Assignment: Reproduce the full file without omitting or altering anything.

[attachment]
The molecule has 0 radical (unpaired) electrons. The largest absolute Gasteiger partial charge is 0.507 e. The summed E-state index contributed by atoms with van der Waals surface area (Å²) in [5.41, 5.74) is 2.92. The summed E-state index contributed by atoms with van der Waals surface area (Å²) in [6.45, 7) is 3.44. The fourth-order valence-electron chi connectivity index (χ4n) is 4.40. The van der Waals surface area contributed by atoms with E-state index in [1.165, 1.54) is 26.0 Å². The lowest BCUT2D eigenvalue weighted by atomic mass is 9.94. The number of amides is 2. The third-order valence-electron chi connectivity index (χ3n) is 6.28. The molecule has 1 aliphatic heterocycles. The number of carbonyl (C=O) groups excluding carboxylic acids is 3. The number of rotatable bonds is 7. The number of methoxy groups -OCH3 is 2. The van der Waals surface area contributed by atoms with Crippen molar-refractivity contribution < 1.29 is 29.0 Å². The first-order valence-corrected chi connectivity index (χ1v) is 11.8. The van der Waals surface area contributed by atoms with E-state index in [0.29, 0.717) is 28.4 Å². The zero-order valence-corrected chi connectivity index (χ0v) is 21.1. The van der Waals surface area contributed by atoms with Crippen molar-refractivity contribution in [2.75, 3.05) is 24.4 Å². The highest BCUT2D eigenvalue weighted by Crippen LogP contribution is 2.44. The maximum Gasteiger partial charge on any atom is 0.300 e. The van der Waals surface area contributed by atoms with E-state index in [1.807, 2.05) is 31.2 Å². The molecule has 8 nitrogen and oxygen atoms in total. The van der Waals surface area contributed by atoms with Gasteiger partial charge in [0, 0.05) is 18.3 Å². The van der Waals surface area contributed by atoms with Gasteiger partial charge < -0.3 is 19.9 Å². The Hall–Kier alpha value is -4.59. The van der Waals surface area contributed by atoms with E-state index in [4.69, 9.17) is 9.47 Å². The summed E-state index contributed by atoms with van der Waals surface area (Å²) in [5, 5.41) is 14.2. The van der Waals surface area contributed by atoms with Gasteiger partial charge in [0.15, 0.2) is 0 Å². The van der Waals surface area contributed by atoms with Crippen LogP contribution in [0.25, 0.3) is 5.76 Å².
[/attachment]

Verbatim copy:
The molecule has 0 radical (unpaired) electrons. The largest absolute Gasteiger partial charge is 0.507 e. The summed E-state index contributed by atoms with van der Waals surface area (Å²) in [5.41, 5.74) is 2.92. The summed E-state index contributed by atoms with van der Waals surface area (Å²) in [6.45, 7) is 3.44. The fourth-order valence-electron chi connectivity index (χ4n) is 4.40. The van der Waals surface area contributed by atoms with E-state index in [1.165, 1.54) is 26.0 Å². The lowest BCUT2D eigenvalue weighted by atomic mass is 9.94. The number of amides is 2. The third-order valence-electron chi connectivity index (χ3n) is 6.28. The molecule has 1 aliphatic heterocycles. The number of carbonyl (C=O) groups excluding carboxylic acids is 3. The number of rotatable bonds is 7. The number of methoxy groups -OCH3 is 2. The van der Waals surface area contributed by atoms with Crippen molar-refractivity contribution < 1.29 is 29.0 Å². The first-order valence-corrected chi connectivity index (χ1v) is 11.8. The van der Waals surface area contributed by atoms with E-state index in [0.29, 0.717) is 28.4 Å². The zero-order valence-corrected chi connectivity index (χ0v) is 21.1. The van der Waals surface area contributed by atoms with Crippen molar-refractivity contribution in [2.75, 3.05) is 24.4 Å². The highest BCUT2D eigenvalue weighted by Crippen LogP contribution is 2.44. The maximum Gasteiger partial charge on any atom is 0.300 e. The van der Waals surface area contributed by atoms with E-state index in [1.807, 2.05) is 31.2 Å². The molecule has 8 nitrogen and oxygen atoms in total. The van der Waals surface area contributed by atoms with Gasteiger partial charge in [0, 0.05) is 18.3 Å². The van der Waals surface area contributed by atoms with Gasteiger partial charge < -0.3 is 19.9 Å². The Hall–Kier alpha value is -4.59. The van der Waals surface area contributed by atoms with E-state index in [4.69, 9.17) is 9.47 Å². The summed E-state index contributed by atoms with van der Waals surface area (Å²) in [5, 5.41) is 14.2. The van der Waals surface area contributed by atoms with Gasteiger partial charge in [0.15, 0.2) is 0 Å². The van der Waals surface area contributed by atoms with Crippen LogP contribution in [0.25, 0.3) is 5.76 Å².